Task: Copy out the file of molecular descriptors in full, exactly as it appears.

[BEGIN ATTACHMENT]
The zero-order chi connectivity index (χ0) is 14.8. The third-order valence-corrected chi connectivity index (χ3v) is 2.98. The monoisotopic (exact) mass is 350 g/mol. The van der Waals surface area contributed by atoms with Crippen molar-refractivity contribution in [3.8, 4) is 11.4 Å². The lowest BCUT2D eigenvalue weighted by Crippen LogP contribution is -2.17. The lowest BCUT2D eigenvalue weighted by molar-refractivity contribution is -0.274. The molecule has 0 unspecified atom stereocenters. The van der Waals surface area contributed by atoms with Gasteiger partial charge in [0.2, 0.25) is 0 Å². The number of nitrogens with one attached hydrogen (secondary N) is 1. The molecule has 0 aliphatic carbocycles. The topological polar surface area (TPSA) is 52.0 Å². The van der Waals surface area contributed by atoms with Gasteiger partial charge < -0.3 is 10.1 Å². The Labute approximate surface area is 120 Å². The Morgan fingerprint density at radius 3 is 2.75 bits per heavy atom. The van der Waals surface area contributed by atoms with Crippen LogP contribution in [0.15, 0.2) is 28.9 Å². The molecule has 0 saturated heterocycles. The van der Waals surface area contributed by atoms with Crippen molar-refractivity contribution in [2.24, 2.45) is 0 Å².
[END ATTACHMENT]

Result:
The zero-order chi connectivity index (χ0) is 14.8. The third-order valence-corrected chi connectivity index (χ3v) is 2.98. The monoisotopic (exact) mass is 350 g/mol. The van der Waals surface area contributed by atoms with Crippen molar-refractivity contribution in [3.8, 4) is 11.4 Å². The lowest BCUT2D eigenvalue weighted by Crippen LogP contribution is -2.17. The lowest BCUT2D eigenvalue weighted by molar-refractivity contribution is -0.274. The molecule has 0 unspecified atom stereocenters. The van der Waals surface area contributed by atoms with Gasteiger partial charge in [0.2, 0.25) is 0 Å². The number of nitrogens with one attached hydrogen (secondary N) is 1. The molecule has 0 aliphatic carbocycles. The topological polar surface area (TPSA) is 52.0 Å². The van der Waals surface area contributed by atoms with Gasteiger partial charge < -0.3 is 10.1 Å². The Labute approximate surface area is 120 Å². The Morgan fingerprint density at radius 3 is 2.75 bits per heavy atom. The van der Waals surface area contributed by atoms with Crippen LogP contribution in [0.15, 0.2) is 28.9 Å². The molecule has 0 saturated heterocycles. The van der Waals surface area contributed by atoms with Crippen molar-refractivity contribution in [2.24, 2.45) is 0 Å².